How to get started with a tabletop exercise?


Your organization has reviewed your Incident Response Plan. Now it is time to establish who you would like involved in the Tabletop exercise, whether it is just the IT team or if you include leadership, C-Suite, legal, communication, etc. You will also need to choose an attack you would like to simulate. Choosing an incident that aligns with your Incident Response Plan will be the most beneficial for your team to identify gaps within it. The organization will need to choose a facilitator that will direct the team participating and keep them on track for achieving their mission.


At CyberForce|Q we recognize the challenges of implementing tabletop exercises. Our skilled facilitators can guide the participants throughout the tabletop stimulation. We do this through our Incident Response Team. Our team provides exercises of internal events that provide a structured opportunity to practice your incident response plan and procedures, during a realistic scenario. SIRS are fundamentally about being prepared and iteratively improving your response capabilities. We will create customized attacks that align with the goals of your organization and then assist you with next steps to strengthen your incident response plan and cybersecurity program.


How to measure your success?


Successes can be measured in a multitude of ways. At CyberForce|Q we have found that our participants are most successful when they are measured according to the incident response lifecycle as it is defined by NIST SP 800-61 R2:

 

Preparation: Preparation for incident response includes those activities that enable the organization to respond to an incident and include the creation and review of policies, standards and guidelines supporting incident response; security and technology related tools; effective communication plans and governance.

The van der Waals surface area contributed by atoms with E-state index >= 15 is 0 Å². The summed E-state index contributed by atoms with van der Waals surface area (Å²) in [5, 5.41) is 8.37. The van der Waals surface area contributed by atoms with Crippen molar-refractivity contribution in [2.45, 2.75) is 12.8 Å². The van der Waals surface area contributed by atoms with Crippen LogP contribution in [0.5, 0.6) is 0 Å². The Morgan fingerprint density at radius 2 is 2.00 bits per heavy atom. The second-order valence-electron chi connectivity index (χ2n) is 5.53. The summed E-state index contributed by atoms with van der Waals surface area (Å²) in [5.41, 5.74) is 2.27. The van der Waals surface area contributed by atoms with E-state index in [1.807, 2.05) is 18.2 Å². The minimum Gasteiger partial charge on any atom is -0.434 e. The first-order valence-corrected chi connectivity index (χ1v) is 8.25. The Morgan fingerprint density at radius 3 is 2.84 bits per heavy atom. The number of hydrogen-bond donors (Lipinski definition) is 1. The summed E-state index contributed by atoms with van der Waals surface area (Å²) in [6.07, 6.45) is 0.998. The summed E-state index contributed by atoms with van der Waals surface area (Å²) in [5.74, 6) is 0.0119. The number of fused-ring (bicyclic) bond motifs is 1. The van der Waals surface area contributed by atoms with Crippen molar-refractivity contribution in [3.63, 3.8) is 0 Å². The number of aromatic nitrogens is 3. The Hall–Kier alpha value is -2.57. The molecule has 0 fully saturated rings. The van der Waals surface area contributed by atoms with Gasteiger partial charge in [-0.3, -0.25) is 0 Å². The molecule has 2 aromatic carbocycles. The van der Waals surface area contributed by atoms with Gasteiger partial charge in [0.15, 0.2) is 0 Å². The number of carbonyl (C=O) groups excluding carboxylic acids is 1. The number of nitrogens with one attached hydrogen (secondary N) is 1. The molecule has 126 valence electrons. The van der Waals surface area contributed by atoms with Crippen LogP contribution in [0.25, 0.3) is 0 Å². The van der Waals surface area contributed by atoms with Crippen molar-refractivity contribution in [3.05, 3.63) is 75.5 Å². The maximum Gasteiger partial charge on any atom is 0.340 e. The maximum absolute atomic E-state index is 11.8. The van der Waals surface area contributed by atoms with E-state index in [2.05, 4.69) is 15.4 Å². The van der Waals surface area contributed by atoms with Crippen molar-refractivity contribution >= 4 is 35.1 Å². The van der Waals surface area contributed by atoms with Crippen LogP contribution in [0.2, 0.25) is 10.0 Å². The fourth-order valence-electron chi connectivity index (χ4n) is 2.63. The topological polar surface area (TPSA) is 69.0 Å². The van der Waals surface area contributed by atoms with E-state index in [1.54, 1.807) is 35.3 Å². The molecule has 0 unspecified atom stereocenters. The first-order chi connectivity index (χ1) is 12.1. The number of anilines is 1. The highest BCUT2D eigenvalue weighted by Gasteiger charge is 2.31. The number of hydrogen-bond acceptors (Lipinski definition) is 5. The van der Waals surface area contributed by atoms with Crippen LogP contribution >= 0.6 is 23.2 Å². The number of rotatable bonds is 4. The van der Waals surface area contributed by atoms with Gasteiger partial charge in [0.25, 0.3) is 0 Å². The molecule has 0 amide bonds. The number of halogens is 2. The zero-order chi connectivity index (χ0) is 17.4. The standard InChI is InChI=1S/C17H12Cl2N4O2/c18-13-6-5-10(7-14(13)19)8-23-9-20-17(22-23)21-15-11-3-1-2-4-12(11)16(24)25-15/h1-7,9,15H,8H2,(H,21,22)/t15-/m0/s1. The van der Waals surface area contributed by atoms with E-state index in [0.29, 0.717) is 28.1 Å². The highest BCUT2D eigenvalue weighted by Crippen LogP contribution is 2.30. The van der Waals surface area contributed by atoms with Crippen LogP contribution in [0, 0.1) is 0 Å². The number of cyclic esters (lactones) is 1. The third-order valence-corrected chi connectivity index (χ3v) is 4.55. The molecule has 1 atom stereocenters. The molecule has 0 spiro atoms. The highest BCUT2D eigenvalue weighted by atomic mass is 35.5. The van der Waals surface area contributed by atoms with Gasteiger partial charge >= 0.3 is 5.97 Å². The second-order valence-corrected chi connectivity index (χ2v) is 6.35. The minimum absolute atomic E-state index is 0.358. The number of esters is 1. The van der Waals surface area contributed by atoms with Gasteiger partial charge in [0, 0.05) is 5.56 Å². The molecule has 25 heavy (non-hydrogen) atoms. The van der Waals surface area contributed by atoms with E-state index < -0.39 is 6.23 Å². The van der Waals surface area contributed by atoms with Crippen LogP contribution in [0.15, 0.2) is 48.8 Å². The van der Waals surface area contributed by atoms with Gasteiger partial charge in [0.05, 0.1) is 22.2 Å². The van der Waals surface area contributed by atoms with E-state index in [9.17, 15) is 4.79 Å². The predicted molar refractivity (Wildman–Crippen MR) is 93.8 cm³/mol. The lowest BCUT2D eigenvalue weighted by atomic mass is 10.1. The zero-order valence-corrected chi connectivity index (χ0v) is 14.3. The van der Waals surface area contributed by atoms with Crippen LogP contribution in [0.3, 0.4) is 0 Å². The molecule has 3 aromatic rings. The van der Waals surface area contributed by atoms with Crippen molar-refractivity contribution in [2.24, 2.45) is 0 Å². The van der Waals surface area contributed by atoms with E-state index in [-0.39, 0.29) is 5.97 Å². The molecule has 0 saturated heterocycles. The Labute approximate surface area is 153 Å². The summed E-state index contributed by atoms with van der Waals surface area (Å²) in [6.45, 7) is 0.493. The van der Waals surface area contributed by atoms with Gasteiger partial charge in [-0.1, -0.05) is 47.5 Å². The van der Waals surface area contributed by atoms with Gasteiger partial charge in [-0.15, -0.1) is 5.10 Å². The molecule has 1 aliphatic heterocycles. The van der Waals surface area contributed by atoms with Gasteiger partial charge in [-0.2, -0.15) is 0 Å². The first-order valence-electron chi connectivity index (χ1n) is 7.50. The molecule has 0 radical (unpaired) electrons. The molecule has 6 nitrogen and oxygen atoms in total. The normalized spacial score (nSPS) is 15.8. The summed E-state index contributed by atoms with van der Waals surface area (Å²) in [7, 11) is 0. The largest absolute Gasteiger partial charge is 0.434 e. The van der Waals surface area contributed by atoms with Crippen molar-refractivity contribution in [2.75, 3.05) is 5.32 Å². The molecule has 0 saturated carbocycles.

Detection and Analysis: Detection is the identification of an event or incident whether through automated means with security tools or notification by an inside or outside source about a suspected incident. This phase includes the declaration and initial classification of the event/incident.


Containment, Eradication & Recovery: Containment of an incident includes the identification of affected hosts or systems and their isolation or mitigation of the immediate threat. Communication with affected parties is established at this phase of incident response. Recovery is the analysis of the incident for possible procedural and policy implications. Recovery also includes the incorporation of any “lessons-learned” from the handling of the incident into future exercises and/or training initiatives.


Post-Incident Activity: A lessons learned session takes place after the resolution of a security incident. It involves taking stock of the incident; getting to the root of how and why it happened; evaluating how well your incident response plan worked to resolve the issue; and identifying improvements that need to be made.


We're Here to Assist


If your organization would like to participate in a tabletop exercise, our skilled facilitators can work with you on creating a customized tabletop to best suit your organization’s needs.


If you need assistance with writing your incident response plan, we can help.